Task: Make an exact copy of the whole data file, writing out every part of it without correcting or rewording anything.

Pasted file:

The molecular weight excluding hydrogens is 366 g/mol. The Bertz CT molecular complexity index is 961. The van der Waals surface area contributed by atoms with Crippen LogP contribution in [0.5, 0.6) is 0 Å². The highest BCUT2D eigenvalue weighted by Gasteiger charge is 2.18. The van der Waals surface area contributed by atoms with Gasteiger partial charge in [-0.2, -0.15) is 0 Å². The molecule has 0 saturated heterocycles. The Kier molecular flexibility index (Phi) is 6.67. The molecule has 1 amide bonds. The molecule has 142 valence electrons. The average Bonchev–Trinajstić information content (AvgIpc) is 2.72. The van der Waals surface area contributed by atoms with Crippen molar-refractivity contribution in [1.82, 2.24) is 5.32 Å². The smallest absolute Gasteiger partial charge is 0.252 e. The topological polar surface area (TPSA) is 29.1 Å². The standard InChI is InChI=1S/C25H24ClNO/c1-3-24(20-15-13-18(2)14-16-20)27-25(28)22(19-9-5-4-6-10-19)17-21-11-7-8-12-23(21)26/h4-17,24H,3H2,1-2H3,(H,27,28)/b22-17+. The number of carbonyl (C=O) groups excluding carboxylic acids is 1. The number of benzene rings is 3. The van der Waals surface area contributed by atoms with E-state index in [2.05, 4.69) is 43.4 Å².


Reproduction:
The molecular weight excluding hydrogens is 366 g/mol. The Bertz CT molecular complexity index is 961. The van der Waals surface area contributed by atoms with Crippen LogP contribution in [0.5, 0.6) is 0 Å². The highest BCUT2D eigenvalue weighted by Gasteiger charge is 2.18. The van der Waals surface area contributed by atoms with Gasteiger partial charge in [-0.2, -0.15) is 0 Å². The molecule has 0 saturated heterocycles. The Kier molecular flexibility index (Phi) is 6.67. The molecule has 1 amide bonds. The molecule has 142 valence electrons. The average Bonchev–Trinajstić information content (AvgIpc) is 2.72. The van der Waals surface area contributed by atoms with Crippen molar-refractivity contribution in [1.82, 2.24) is 5.32 Å². The smallest absolute Gasteiger partial charge is 0.252 e. The topological polar surface area (TPSA) is 29.1 Å². The standard InChI is InChI=1S/C25H24ClNO/c1-3-24(20-15-13-18(2)14-16-20)27-25(28)22(19-9-5-4-6-10-19)17-21-11-7-8-12-23(21)26/h4-17,24H,3H2,1-2H3,(H,27,28)/b22-17+. The number of carbonyl (C=O) groups excluding carboxylic acids is 1. The number of benzene rings is 3. The van der Waals surface area contributed by atoms with E-state index in [2.05, 4.69) is 43.4 Å².